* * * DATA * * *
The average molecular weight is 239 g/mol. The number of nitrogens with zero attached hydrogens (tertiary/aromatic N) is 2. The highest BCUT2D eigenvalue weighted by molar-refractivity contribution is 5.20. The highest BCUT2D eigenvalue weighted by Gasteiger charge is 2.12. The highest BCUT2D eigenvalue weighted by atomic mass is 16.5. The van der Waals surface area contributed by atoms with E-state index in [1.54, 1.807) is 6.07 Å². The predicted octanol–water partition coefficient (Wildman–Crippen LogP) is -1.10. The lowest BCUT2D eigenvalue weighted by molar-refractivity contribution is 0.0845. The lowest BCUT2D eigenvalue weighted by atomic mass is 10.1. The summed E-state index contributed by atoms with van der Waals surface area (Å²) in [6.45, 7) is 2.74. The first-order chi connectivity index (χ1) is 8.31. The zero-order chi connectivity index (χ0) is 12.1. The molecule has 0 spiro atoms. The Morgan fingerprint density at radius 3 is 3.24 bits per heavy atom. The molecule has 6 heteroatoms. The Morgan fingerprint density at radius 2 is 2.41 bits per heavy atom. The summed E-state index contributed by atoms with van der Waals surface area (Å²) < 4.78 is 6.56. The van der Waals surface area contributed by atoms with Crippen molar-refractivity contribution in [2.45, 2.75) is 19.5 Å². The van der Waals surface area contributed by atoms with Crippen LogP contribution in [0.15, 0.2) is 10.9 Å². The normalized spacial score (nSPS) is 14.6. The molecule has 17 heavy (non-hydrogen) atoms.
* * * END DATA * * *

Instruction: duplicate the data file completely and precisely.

The average molecular weight is 239 g/mol. The number of nitrogens with zero attached hydrogens (tertiary/aromatic N) is 2. The highest BCUT2D eigenvalue weighted by molar-refractivity contribution is 5.20. The highest BCUT2D eigenvalue weighted by Gasteiger charge is 2.12. The highest BCUT2D eigenvalue weighted by atomic mass is 16.5. The van der Waals surface area contributed by atoms with E-state index in [1.54, 1.807) is 6.07 Å². The predicted octanol–water partition coefficient (Wildman–Crippen LogP) is -1.10. The lowest BCUT2D eigenvalue weighted by molar-refractivity contribution is 0.0845. The lowest BCUT2D eigenvalue weighted by atomic mass is 10.1. The summed E-state index contributed by atoms with van der Waals surface area (Å²) in [6.45, 7) is 2.74. The first-order chi connectivity index (χ1) is 8.31. The zero-order chi connectivity index (χ0) is 12.1. The molecule has 0 spiro atoms. The Morgan fingerprint density at radius 3 is 3.24 bits per heavy atom. The molecule has 6 heteroatoms. The Morgan fingerprint density at radius 2 is 2.41 bits per heavy atom. The summed E-state index contributed by atoms with van der Waals surface area (Å²) < 4.78 is 6.56. The van der Waals surface area contributed by atoms with Crippen molar-refractivity contribution in [2.45, 2.75) is 19.5 Å². The van der Waals surface area contributed by atoms with Crippen LogP contribution in [0.15, 0.2) is 10.9 Å². The normalized spacial score (nSPS) is 14.6. The molecule has 17 heavy (non-hydrogen) atoms.